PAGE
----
Having swung, jumped, climbed, shouted and produced electronic fart noises - all supposedly in the name of science (incidentally, science museums were not at all like this in my day. Ed.), we moved on to visit Copenhagen's most popular visitor attraction, Hans Christian Andersen's 'Little Mermaid' statue. Whilst we would perhaps have had a "hard-sell" if we'd tried them on the original literary tales, there was the highly predicatable fascination with her numerous beheadings, and it did result in the quote of the day: see below (I'll keep you guessing just to ensure you read to the end. Mwah ha ha!!!)

With 'Culture: done', we finally moved onto the Lego shop, where Mr DofM found himself confronted by a brave new world of possibilities. A lego figure is typically around 1.5 inches tall. Here is a lego man with one of our choristers. Yes, he really is that small:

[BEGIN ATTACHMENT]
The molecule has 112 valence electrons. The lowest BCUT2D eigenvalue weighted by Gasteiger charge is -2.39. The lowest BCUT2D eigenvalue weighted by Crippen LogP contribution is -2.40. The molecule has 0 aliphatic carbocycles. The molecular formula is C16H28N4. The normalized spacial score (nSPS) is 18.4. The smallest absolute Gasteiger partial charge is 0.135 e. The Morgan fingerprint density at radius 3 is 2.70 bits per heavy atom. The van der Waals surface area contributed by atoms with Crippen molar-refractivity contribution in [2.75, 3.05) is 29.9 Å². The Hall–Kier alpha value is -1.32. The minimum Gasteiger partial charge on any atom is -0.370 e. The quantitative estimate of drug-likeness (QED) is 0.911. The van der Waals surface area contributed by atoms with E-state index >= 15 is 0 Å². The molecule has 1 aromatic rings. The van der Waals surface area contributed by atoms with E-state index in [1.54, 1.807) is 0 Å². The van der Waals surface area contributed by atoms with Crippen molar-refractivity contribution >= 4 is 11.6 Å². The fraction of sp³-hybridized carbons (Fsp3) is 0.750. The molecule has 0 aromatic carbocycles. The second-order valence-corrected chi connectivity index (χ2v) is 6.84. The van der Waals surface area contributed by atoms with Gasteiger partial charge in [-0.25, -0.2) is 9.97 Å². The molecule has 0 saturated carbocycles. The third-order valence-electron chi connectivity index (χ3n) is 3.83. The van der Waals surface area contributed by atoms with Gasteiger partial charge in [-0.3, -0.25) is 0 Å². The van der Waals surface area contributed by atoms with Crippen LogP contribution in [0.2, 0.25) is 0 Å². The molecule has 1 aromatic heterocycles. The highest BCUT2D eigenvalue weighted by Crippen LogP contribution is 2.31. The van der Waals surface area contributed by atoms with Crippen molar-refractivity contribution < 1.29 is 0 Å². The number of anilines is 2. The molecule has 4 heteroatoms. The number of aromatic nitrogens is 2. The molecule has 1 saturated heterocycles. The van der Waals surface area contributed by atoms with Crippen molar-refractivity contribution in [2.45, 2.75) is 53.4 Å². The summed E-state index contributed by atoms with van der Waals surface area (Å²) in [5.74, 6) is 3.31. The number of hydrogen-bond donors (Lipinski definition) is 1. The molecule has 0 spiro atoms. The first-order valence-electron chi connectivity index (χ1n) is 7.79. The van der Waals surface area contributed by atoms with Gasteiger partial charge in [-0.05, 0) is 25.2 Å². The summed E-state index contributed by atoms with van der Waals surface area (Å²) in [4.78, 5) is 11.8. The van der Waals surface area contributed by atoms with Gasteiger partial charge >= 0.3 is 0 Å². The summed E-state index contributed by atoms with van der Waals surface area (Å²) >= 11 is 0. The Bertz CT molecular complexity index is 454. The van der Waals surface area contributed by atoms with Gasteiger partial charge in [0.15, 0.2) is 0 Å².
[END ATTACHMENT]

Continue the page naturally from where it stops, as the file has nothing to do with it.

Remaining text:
Oh, alright, maybe this lego man is a *little* bit bigger than average, but surely my elaborate hoax was worth a go, my eagle-eyed readers? Boys did spend money. There's no denying it. Can I suggest storage boxes, and plenty of them.

Following this brief splurge of consumerism (and our first so far, despite the boys' apparent fear that their money might somehow go out of date if not spent within the first couple of hours of the tour), we had a bracing walk back through Copenhagen to the youth hostel, to change for dinner. Yes, I said dinner: a proper restaurant, where the boys tried, ate and liked squid (of all things!), followed by more familiar favourites like lamb and chicken. The evening was finished off with energetic games of table tennis, and not such energetic games of ludo and Happy Families!